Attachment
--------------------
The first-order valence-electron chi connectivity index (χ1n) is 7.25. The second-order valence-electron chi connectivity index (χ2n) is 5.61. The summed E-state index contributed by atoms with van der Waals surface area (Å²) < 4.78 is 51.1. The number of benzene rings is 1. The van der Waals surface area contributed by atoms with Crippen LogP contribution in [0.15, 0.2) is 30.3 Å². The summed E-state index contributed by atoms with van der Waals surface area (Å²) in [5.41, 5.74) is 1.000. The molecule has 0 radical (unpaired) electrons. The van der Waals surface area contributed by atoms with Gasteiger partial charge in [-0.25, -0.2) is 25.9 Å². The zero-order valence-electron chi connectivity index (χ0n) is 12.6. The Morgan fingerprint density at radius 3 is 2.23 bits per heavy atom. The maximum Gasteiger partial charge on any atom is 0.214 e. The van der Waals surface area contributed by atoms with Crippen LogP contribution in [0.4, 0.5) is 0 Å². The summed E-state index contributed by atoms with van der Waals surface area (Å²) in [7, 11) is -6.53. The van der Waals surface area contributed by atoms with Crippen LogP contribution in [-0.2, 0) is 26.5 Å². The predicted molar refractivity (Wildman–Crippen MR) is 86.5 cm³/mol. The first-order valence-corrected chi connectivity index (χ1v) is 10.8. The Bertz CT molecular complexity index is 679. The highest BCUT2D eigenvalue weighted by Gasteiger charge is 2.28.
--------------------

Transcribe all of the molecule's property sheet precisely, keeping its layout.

The first-order valence-electron chi connectivity index (χ1n) is 7.25. The second-order valence-electron chi connectivity index (χ2n) is 5.61. The summed E-state index contributed by atoms with van der Waals surface area (Å²) < 4.78 is 51.1. The number of benzene rings is 1. The van der Waals surface area contributed by atoms with Crippen LogP contribution in [0.15, 0.2) is 30.3 Å². The summed E-state index contributed by atoms with van der Waals surface area (Å²) in [5.41, 5.74) is 1.000. The molecule has 0 radical (unpaired) electrons. The van der Waals surface area contributed by atoms with Gasteiger partial charge in [-0.25, -0.2) is 25.9 Å². The zero-order valence-electron chi connectivity index (χ0n) is 12.6. The Morgan fingerprint density at radius 3 is 2.23 bits per heavy atom. The maximum Gasteiger partial charge on any atom is 0.214 e. The van der Waals surface area contributed by atoms with Crippen LogP contribution in [0.4, 0.5) is 0 Å². The summed E-state index contributed by atoms with van der Waals surface area (Å²) in [7, 11) is -6.53. The van der Waals surface area contributed by atoms with Crippen LogP contribution in [-0.2, 0) is 26.5 Å². The predicted molar refractivity (Wildman–Crippen MR) is 86.5 cm³/mol. The first-order valence-corrected chi connectivity index (χ1v) is 10.8. The Bertz CT molecular complexity index is 679. The highest BCUT2D eigenvalue weighted by Gasteiger charge is 2.28.